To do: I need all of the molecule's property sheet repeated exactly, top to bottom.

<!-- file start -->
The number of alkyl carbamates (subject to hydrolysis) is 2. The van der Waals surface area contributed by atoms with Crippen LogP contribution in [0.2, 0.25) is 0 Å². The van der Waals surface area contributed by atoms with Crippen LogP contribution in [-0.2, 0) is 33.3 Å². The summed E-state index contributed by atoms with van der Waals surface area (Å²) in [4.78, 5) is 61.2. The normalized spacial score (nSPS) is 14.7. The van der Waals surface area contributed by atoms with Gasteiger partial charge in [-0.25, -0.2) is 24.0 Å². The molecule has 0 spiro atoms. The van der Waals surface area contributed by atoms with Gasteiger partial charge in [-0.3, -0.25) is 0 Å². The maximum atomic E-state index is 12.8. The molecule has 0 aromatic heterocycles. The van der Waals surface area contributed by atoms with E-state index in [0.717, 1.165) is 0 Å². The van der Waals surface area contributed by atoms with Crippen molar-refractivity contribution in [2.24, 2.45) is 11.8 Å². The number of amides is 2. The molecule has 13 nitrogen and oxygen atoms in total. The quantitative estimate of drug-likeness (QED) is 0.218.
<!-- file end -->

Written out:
The number of alkyl carbamates (subject to hydrolysis) is 2. The van der Waals surface area contributed by atoms with Crippen LogP contribution in [0.2, 0.25) is 0 Å². The van der Waals surface area contributed by atoms with Crippen LogP contribution in [-0.2, 0) is 33.3 Å². The summed E-state index contributed by atoms with van der Waals surface area (Å²) in [4.78, 5) is 61.2. The normalized spacial score (nSPS) is 14.7. The van der Waals surface area contributed by atoms with Gasteiger partial charge in [-0.25, -0.2) is 24.0 Å². The molecule has 0 spiro atoms. The van der Waals surface area contributed by atoms with Gasteiger partial charge in [-0.3, -0.25) is 0 Å². The maximum atomic E-state index is 12.8. The molecule has 0 aromatic heterocycles. The van der Waals surface area contributed by atoms with E-state index in [0.717, 1.165) is 0 Å². The van der Waals surface area contributed by atoms with Crippen molar-refractivity contribution in [2.24, 2.45) is 11.8 Å². The number of amides is 2. The molecule has 13 nitrogen and oxygen atoms in total. The quantitative estimate of drug-likeness (QED) is 0.218.